CFP: Art Market and Art Collecting (Berlin/Paris, Nov 18/Mar 19)


German-French Research Programme
Berlin, Germany, 8–10 November 2018
Paris, France, 11–13 March 2019

Deadline: Sep 14, 2018

Refugee crises, trade wars, migration debates: within the context of global geopolitical, economic and cultural-political upheavals, Europe is presently undergoing a process of transformation. At the same time, European territorial occupations and colonial rule of the past are coming increasingly into the focus of national and transnational scholarship and the politics underlying it.

The 2018–2019 German-French Research Programme organised by the Forum Kunst und Markt/Centre for Art Market Studies of the Technische Universität Berlin and the Centre Georg Simmel of the Paris-based École des Hautes Études en Sciences Sociales in cooperation with the Deutsches Forum für Kunstgeschichte Paris responds to these dynamics. Continue reading “CFP: Art Market and Art Collecting (Berlin/Paris, Nov 18/Mar 19)”

CFP: Art in the Periphery (Lisboa, 14-16 Mar 19)

Art in the Periphery

International Conference

Art History Institute, Universidade NOVA de Lisboa
Institute for Contemporary History, Universidade NOVA de Lisboa
Universidade NOVA de Lisboa, March 14 – 16, 2019

Deadline: Oct 28, 2018

Scientific Committee
Alexandra Curvelo (Universidade NOVA de Lisboa, IHA)
Barbara Pezzini (Editor, Visual Resources: an International Journal on Images and their Uses)
Béatrice Joyeux-Prunel (Ecole normale supérieure, Paris)
Joana Cunha Leal (Universidade NOVA de Lisboa, IHA)
Mariana Pinto dos Santos (Universidade NOVA de Lisboa, IHA)
Raquel Henriques da Silva (Universidade NOVA de Lisboa, IHA)
Terry Smith (University of Pittsburgh and the European Graduate School)
Luis Trindade (Birkbeck College and Universidade NOVA de Lisboa, IHC)

Paying homage to the work of Foteini Vlachou (1975-2017), the Art History Institute and the Institute for Contemporary History of the Universidade NOVA de Lisboa now launch the call for papers for the Art in the Periphery International Conference.

The conference aims to discuss the concept of periphery while focusing on the geographic and thematic areas that have been neglected by traditional and/or canonical art history. It seeks to push the discussion towards the understanding of the periphery as plural, historical and changeable, focusing on the non-linearity of cultural processes and historical time, and the non-universality of the artistic canons. Continue reading “CFP: Art in the Periphery (Lisboa, 14-16 Mar 19)”

CFP: CAA Session: Renaissance Exchanges (NYC, Feb 13-16, 2019)

Renaissance Exchanges

Session at CAA – College Art Association Annual Meeting, New York City
February 13 – 16, 2019
Deadline: Aug 6, 2018

Central to the discourse of art history, the concept of the Renaissance as a cultural, European or global movement has been contested, revitalized and expanded in recent decades. Despite being highly fraught, the concept remains in use to demarcate art and visual culture produced both in and outside of Italy between roughly 1300 and 1700. The multiplication of one into many renaissances, or Renaissance into Early Modern, in the second half of the twentieth century was based on the desire to exert cultural difference from values identified with the Italian Renaissance since the eighteenth century. Continue reading “CFP: CAA Session: Renaissance Exchanges (NYC, Feb 13-16, 2019)”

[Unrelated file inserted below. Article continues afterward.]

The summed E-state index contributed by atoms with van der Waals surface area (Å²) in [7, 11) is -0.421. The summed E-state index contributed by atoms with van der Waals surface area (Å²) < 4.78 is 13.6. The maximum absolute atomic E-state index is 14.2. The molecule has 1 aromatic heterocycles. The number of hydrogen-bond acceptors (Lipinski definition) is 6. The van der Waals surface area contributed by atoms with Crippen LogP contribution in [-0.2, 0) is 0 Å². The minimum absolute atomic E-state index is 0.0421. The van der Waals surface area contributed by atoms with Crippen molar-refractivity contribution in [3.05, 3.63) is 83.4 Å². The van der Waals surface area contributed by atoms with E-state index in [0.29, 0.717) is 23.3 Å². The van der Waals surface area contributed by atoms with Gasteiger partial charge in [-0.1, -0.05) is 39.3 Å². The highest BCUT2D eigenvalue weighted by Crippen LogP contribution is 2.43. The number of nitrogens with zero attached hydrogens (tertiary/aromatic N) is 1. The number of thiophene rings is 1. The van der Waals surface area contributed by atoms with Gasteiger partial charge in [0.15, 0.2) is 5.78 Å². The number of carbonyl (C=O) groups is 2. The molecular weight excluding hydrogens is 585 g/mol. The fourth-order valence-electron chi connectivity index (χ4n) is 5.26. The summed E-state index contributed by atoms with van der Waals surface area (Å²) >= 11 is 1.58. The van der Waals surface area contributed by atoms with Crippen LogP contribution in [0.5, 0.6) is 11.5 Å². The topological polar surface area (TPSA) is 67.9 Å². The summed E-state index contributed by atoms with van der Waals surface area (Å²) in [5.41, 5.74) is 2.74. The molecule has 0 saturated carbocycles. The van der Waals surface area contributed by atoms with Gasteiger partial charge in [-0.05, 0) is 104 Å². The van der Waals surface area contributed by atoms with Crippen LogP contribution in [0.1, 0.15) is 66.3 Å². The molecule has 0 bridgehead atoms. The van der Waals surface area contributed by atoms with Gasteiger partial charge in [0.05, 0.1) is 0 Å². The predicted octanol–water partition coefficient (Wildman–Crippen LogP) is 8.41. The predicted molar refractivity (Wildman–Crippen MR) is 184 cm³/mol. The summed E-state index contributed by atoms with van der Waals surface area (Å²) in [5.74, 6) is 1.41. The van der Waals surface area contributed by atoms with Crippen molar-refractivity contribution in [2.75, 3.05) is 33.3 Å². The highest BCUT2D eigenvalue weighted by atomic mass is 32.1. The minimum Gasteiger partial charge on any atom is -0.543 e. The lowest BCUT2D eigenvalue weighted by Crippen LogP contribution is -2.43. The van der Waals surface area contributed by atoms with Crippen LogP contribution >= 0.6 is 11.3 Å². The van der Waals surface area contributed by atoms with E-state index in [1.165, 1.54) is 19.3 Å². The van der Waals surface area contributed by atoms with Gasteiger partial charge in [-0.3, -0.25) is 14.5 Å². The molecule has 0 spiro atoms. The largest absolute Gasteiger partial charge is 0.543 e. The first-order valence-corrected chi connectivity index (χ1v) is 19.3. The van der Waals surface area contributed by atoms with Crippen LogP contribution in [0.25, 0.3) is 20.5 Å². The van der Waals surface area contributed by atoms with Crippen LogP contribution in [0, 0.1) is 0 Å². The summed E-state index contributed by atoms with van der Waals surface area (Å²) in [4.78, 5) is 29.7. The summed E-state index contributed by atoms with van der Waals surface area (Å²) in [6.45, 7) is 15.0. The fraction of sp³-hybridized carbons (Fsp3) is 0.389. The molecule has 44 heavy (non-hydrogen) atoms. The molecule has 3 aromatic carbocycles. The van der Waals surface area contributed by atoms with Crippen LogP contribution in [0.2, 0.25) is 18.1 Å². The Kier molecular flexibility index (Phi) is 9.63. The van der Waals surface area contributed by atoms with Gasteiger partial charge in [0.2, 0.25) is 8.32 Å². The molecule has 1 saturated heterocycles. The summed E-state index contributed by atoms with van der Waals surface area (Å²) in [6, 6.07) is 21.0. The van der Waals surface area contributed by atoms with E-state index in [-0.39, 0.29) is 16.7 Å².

CFP: Workshop – The Artist as an Entrepreneur & Career Paths (Utrecht, Dec 17-18, 2018)


Workshop 2 – The Artist as an Entrepreneur & Career Paths

International workshop series
December 17-18, 2018
HKU University of the Arts Utrecht, The Netherlands


We are pleased to invite you to participate to the Second International Workshop The Artist as an Entrepreneur & Career Paths, organised by Creative Economy – HKU University of the Arts Utrecht on December 17-18 2018. This workshop is part of the International Workshops Series “Tools for the Future: Researching Art Market Practices from Past to Present”, jointly organised by ART-Dev University Paul Valéry Montpellier 3, Creative Economy-HKU University of the Arts Utrecht and IESA & Institute of Historical Research, London. Through individual presentations followed by group discussions, the series aims at bringing together scholars from different disciplines and areas of study of the art market to confront key issues and related methodologies that can add knowledge and evidence about the structures and principals of the art market. The first workshop was on art collectors and the third one will be on the emerging art market. Continue reading “CFP: Workshop – The Artist as an Entrepreneur & Career Paths (Utrecht, Dec 17-18, 2018)”

CFP: The Place of Art. The Re-definition of the Exhibition Format in the ’70s

Critically reflecting on the history of exhibition and the canonization of its formats, this panel aims to investigate the development of the exhibitionary complex as it’s known today.